By Matthew Moore

Searching for California’s Hang Trees, grew out of the research artist Ken Gonzales-Day was dong for his book Lynching in the West: 1850-1935, published by Duke University Press in 2006. In it, Gonzales-Day sets out to assemble the most complete record of lynching in California that had yet been published. What his research uncovered, was that contrary to popular belief, African Americans were not the only targets of lynching in California and the west. In fact, Gonzales-Day was also able to document the lynching of Latinos, Native Americans, and Chinese immigrants, at least in part due to their racial identity. In doing so, Gonzales-Day has revealed a history of violence against immigrants in the west that still goes on today, with mass incarceration and family separation taking place at our borders. The photographs in Searching, which grew out of Gonzales-Day’s labor-intensive research, were no doubt helpful in dealing with the trauma created by exposing these lynchings. They also serve as a testament to what Gonzales-Day calls an “invisible history.” That being the “history of racial hatred that had taken place in the California landscape.” While some of the trees depicted in this series are confirmed as the tree used in a lynching, some of them were more than likely only witnesses to the event. Their importance though is undeniable. It is the act of looking for these trees that makes this project so significant, both to shed light on these horrific events, but also to give their locations the memorial they deserve.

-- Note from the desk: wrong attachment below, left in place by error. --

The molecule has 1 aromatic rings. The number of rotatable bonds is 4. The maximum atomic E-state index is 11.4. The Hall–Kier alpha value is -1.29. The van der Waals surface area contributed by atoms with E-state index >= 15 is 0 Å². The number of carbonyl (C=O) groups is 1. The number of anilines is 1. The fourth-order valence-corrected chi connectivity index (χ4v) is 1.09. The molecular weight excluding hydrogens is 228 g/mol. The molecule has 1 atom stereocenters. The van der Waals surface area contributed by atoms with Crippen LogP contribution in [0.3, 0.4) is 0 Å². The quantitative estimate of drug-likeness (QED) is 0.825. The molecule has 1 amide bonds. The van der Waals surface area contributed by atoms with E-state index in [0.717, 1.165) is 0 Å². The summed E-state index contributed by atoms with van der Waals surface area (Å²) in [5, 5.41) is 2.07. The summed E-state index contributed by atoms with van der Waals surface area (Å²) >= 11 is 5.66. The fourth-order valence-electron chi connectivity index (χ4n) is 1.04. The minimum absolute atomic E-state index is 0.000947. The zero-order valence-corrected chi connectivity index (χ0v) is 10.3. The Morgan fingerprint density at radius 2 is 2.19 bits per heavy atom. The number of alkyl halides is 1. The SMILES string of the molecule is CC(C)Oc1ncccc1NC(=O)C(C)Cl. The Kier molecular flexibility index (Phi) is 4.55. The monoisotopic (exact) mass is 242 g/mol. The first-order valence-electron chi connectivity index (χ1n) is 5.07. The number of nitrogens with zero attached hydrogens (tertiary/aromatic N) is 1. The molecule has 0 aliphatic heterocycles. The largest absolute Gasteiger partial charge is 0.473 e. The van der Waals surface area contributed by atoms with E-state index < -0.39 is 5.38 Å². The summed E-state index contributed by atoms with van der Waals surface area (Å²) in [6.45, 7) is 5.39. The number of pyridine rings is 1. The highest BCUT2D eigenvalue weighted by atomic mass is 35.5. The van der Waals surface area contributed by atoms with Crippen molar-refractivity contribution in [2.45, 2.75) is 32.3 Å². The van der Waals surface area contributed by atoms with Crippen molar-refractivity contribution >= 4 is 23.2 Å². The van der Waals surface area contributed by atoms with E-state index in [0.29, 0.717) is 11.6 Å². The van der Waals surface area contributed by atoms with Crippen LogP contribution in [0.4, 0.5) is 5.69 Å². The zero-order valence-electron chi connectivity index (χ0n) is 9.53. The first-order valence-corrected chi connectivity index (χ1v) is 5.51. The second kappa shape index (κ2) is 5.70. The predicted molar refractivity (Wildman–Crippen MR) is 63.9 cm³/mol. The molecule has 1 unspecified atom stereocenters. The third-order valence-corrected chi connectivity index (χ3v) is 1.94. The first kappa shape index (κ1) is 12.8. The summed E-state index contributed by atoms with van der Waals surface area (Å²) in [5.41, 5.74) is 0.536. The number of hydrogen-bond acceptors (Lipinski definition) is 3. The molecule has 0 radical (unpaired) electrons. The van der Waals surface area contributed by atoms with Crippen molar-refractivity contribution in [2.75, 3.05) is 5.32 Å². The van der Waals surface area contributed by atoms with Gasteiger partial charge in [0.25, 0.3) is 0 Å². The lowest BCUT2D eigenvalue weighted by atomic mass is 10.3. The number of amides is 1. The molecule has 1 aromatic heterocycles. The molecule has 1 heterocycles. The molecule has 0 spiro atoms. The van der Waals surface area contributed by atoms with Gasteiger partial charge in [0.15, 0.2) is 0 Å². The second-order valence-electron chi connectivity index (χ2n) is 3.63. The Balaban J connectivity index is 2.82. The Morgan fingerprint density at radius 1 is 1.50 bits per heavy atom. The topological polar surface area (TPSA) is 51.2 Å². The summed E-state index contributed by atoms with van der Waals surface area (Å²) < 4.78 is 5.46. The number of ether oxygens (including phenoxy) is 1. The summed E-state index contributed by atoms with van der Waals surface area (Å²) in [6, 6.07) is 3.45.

Ken Gonzales-Day is a Los Angeles based artist whose interdisciplinary practice considers the historical construction of race and the limits of representational systems ranging from lynching photographs to museum displays. His widely exhibited Erased Lynching series (2006), along with the publication of Lynching in the West: 1850-1935 (2006), transformed the understanding of racialized violence in the United States and raised awareness of the lynching of Latinos, Native Americans, Asians, along with African-Americans, in California’s early history.

The Searching for California Hang Trees series offered a critical look at the legacies of landscape photography. In downtown Los Angeles, Gonzales-Day extended that research by creating a Walking Tour of Los Angeles Lynching Sites to help introduce visitors to the city’s hidden past.

Works from the Profiled Series have been exhibited internationally and grew out of Gonzales-Day’s research into the history of racial depiction found in historic expositions and educational museum displays on race across the U.S. and Europe. This project considers many of these contested objects as part of the material legacy of slavery, colonialism, imperialism, whiteness, and their place in museum collections today. Gonzales-Day is the Fletcher Jones Chair in Art at Scripps College.


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